- Requested employment start and end date. This information can be sent via e-mail to the ISS Advisor assisting you with your Economic Hardship application.
What do I send to the USCIS?
ISS recommends that you submit the following documents to the USCIS:
- Original Form I‑765.
- Don't forget to sign and include all seven pages!
- Be sure to also carefully review the USCIS instructions
- Form G-1145
- Application fee of $410.
- This should be a check (from a U.S. bank) or a U.S. money order payable to the “U.S. Department of Homeland Security”.
- Write the 11-digit number from your I-94 on your check or money order.
- Don’t forget to sign and date the check.
- If you intend to file for a Fee Waiver (Form I-912), then we recommend that you carefully review the eligibility requirements found on the USCIS website. If you request a fee waiver and are denied, you will be required to submit a new application with the appropriate fee. This will add significant processing time to your application.
- Photocopy of pages 1 and 2 of your new Economic Hardship endorsement I‑20
- Don’t forget to sign and date the Student Attestation section of your I-20. If you forget, USCIS will return your OPT application to you.
- Photocopies of all previous I‑20's. Do not send originals!
- Your cover letter explaining your situation (as described above).
- Letter of support from ISS. Your ISS advisor will provide this letter after you submit a complete application to ISS.
- Documentation of the unforeseen change in your financial circumstances.
- Two (2) identical natural color photographs of yourself, taken within 30 days of your application and not previously used for another purpose.
- Please review the specifications for the photos.
- If your photos do not meet USCIS requirements exactly, your EAD card will not be issued.
- In pencil, write your name and I-94 number lightly on the back of each photo.
- Photos can be taken at most drug stores (Walgreens, CVS, Rite Aid) or at the UB Law Library, 211 O’Brian Hall (Tel. 645-2204).
- Photocopy of your current, valid passport (biographic and photo pages) and U.S. visa stamp in your passport. If your passport has expired, please go to ISS, Talbert Hall 210 for advice.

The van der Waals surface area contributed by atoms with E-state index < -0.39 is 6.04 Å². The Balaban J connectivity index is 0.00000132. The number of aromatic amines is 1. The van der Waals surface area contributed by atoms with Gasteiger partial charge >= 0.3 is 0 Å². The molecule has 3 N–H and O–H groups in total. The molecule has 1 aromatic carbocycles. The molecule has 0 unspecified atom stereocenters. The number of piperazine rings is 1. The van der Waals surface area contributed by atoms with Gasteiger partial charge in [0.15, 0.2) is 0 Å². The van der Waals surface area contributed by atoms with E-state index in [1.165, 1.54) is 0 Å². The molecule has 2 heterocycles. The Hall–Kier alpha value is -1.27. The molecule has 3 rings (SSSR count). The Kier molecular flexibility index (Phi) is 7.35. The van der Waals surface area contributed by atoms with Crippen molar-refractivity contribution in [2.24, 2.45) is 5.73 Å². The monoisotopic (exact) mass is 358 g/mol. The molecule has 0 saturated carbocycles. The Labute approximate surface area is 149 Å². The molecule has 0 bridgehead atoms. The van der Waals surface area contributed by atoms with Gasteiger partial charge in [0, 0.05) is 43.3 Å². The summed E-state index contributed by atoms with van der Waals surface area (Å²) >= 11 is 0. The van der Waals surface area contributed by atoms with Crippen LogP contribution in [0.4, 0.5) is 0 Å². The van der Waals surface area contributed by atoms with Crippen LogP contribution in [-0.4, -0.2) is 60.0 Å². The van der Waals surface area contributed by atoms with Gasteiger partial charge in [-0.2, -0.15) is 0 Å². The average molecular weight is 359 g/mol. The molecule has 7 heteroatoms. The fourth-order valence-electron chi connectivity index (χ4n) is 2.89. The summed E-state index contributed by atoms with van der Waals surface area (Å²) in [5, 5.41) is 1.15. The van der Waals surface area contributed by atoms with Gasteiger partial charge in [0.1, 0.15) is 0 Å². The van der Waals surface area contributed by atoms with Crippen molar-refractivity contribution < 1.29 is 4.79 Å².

- Canadian citizens do not have visa stamps.
- Photocopy of the front and back of your newest I-94 Card OR print-out of electronic I-94 (available on CBP's website).
Where do I send my Economic Hardship application?
Visit the USCIS I-765 Direct Filing Address for the current lockbox mailing address. Be sure to click on "Foreign Students".
You should use a reliable, express delivery service (e.g. UPS, FedEx) to mail your application. Utilizing an express delivery service will enable you to track your application and its delivery. Please save your receipt.
How long will processing at the USCIS take?
Processing time at the USCIS is estimated to be 90-120 days. However, processing times vary widely, depending on the time of year and workload at the Service Center to which you send your application.
You cannot begin employment until you have received your Employment Authorization Document (EAD) from the USCIS and the “start date” printed on the EAD card is effective.
- Economic Hardship Employment Authorization is limited to 20 hours per week when school is in session and 40 hours per week during school breaks.
- Economic Hardship employment authorization is normally issued for one year. You may submit a request to the USCIS for renewal of work authorization by following the same procedures outlined above. The earliest you may request a renewal is 180 days before your current EAD expires. Please remember to send a copy of your current EAD along with the other documents listed above to the USCIS.
- Employment authorization is automatically terminated when you graduate, transfer to another university or violate your F-1 status in any way (e.g. not registering as a full-time student).